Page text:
This Map of Hiking Trails shows all of the hiking trails with their names and lengths. It also includes but is not limited to sharing of locations of the parking lots, structures, informational markers, and visitor rules.
What is J.S.O.L.?
J.S.O.L. stands for Janesville Schools Outdoor Laboratory and is a 151-acre arboretum owned by the City of Janesville and maintained by the city parks department and the School District of Janesville. It is used to support education by giving students a space to study local wildlife habitats, plants, and insects. It offers a space for them to experience hiking and other outdoor nature related activities.
- Visitor Rules
- Interactive Map of JSOL
- JSOL Map By Trail Length
- History of JSOL
- History of The Hornby Log Cabin
- Plant Identification Guides
- Facebook Link
- Friends of JSOL
- Contact information
Please respect nature and allow others to enjoy its beauty.
- Open 5am till 11pm daily
- Only forms of foot traffic are allowed (hiking, snowshoeing, skiing)
- Pets allowed September 15-May 15 only
- All pets must be leashed
- Owners must cleanup after pets
- Please carry in and carry out all items
- Do not remove plants or wildlife
- No horses, bicycles, or motorized vehicles
- No alcohol allowed
- No smoking
- No Hunting, Trapping, Archery, or Shooting
- Wading/Swimming in the creek is at your own risk
- Fires by permit only
- Bathroom accessibility is limited to SDJ field trips and special events. Please plan accordingly.
“The objective is to teach the student to see the land, to understand what they see, and enjoy what they understand.”
Aldo Leopold, Naturalist
Robert O. Cook Memorial Arboretum
Preservation of the Robert O. Cook Memorial Arboretum and Janesville Schools Outdoor Laboratory (JSOL) began in 1968 with the core purchase of 85 acres of woodlands, which includes the classroom area. In 1979, an additional 17 acres was purchased at the south end of the Arboretum. Eight years later, 55 acres north of Marsh Creek was purchased. In 2006, an additional 9 acres was added to the south property boundary, however some acres were traded for the creation of a neighboring subdivision.
Over the years this facility has nearly doubled in land size. It was the vision of Robert Cook as the first JSOL Director to provide the schools and citizens of Janesville with an outdoor classroom and arboretum. The property is maintained as much as possible in its natural state, for the enhancement of learning and the well-being for all who visit. Today you can experience over 7 miles of nature trails in addition to a mature northern forest, wetlands, marsh, prairie and woodland edge communities.
Management and operation of this property is a cooperative effort between the City of Janesville and the School District of Janesville. This facility is open on a year-round basis to the public.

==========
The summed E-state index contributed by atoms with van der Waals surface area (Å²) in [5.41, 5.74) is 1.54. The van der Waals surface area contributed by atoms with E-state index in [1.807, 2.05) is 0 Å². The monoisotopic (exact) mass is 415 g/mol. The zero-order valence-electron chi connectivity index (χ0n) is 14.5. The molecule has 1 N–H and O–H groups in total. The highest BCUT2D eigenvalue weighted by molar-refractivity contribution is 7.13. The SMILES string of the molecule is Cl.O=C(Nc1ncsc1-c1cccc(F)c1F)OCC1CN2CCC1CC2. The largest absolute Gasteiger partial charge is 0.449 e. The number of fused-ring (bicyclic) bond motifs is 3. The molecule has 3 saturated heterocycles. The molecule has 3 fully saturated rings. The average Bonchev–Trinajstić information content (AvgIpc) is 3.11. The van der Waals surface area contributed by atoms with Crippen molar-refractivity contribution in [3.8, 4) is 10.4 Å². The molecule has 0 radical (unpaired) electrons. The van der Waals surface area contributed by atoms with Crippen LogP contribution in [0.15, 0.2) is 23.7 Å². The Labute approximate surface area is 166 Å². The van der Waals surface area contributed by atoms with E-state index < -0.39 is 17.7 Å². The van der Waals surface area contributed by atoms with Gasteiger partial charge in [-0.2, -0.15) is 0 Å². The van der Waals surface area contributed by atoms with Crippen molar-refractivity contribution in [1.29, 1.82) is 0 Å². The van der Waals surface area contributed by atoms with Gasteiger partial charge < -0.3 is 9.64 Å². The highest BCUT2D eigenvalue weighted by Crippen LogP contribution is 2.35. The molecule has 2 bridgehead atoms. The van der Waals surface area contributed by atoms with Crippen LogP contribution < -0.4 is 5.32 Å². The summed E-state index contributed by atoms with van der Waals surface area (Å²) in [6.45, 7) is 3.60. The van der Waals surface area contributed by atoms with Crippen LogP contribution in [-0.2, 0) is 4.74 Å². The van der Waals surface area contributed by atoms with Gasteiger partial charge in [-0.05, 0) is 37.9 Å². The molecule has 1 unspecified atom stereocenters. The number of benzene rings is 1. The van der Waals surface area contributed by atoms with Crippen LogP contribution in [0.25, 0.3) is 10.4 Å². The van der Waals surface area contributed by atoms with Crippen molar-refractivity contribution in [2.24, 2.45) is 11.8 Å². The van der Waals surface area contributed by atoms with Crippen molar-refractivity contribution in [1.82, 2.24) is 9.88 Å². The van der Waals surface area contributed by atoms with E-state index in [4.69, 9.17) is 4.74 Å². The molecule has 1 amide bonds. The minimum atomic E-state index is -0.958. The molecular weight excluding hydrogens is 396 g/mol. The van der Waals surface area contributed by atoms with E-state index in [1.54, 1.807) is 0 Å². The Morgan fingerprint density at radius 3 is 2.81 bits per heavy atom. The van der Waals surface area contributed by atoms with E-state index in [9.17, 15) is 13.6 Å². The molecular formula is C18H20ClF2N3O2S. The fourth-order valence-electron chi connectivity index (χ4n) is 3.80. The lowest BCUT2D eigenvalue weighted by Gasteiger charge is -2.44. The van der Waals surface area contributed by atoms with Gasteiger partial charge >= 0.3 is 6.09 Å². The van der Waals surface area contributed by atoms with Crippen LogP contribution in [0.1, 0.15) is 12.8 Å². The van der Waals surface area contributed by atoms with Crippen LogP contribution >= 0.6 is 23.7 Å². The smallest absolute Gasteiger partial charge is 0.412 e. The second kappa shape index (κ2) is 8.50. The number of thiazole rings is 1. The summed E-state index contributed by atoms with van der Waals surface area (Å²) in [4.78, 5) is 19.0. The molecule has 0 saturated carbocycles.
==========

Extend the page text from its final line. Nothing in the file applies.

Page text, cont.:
So that everyone is rewarded with the same experience, we ask that you take the beauty of this area home in your mind rather than in our hand.
“When we see the land as a community to which we all belong, we may begin to treat it with love and respect.”
Aldo Leopold, Naturalist
The Hornby Log Cabin
Mr. James Hornby was born March 17, 1830 in London, Ontario, Canada. His parents, George and Mary Hornby emigrated to Canada from England. Sometime in the 1820's the Hornby family moved from Canada to the United States, eventually settling in St. Joseph, Michigan in 1841.
James moved to Vernon County in Wisconsin (July of 1854) and bought a farm in Franklin Township. The farm consisted of 120 acres near the town of Liberty Pole, Wisconsin*. As was the case in those days, once he constructed his one room cabin and began to work the land, the area became known as 'Hornby Hollow!' The cabin, which measured 16'x22' was drafty and boasted a packed dirt floor which was also customary in those days.
In 1856, James married Helen Jane Getter. Helen was born in Schoharie County, New York on July 10, 1838. The Hornby family consisted of the parents and Clara Virginia (1856), Martha Louise (1859), Ida Estelle (1864), Alfred Loren (1868) and Minnie Alberta (1870). An infant son was born and died in 1872, but no name is found.
James divorced Helen in 1882 and married Harriet E. Jackson in 1884. James and Harriet divorced in 1888. Meanwhile, Helen died in 1926 and is buried in Liberty Pole, Wisconsin. James died January 31, 1913 and is buried in Viroqua, Wisconsin.
James had four brothers and three sisters. Three of the brothers served in the Civil War and two died during campaigns.
For most of the cabin’s early life, it was owned by members of the Hornby family. However, it was sold to another owner identified only by the last name of Haukabout. After a few short years, Mr. Haukabout sold the cabin back to the Hornby family. Over the years, other buildings were constructed including a barn that housed the growing number of animals needed by farm families.
About a hundred years after it was originally built (1954), the cabin was purchased by Norris and Mary Stokke. As the years passed, the family grew and four children were born. Their names were Leslie, Larry, JoAnn and Joyce. The names and birthdates of the entire Stokke family were carefully printed on a wooden board which was uncovered over thirty years later. Even the dog's names were listed. In days of old, these birth records and family history were archives for the future.
The last inhabitant of the Hornby cabin was an Amish family. Joe and Lydia Slabaugh moved into the cabin with their eleven (11) children: Gideon, Katie, Jacob, Amos, Rebecca, Lena, Susie, Andy, Joe Jr., Henry and baby Eddie. Realizing that the cabin was far too small for his family, Joe built a larger home. However, he must have recognized the value in preserving the historic cabin. He dismantled the cabin log by log and tagged each log so that it might be reconstructed later.
The rest is history. The Janesville connection was developed and the cabin exists at JSOL for the community to enjoy for posterity.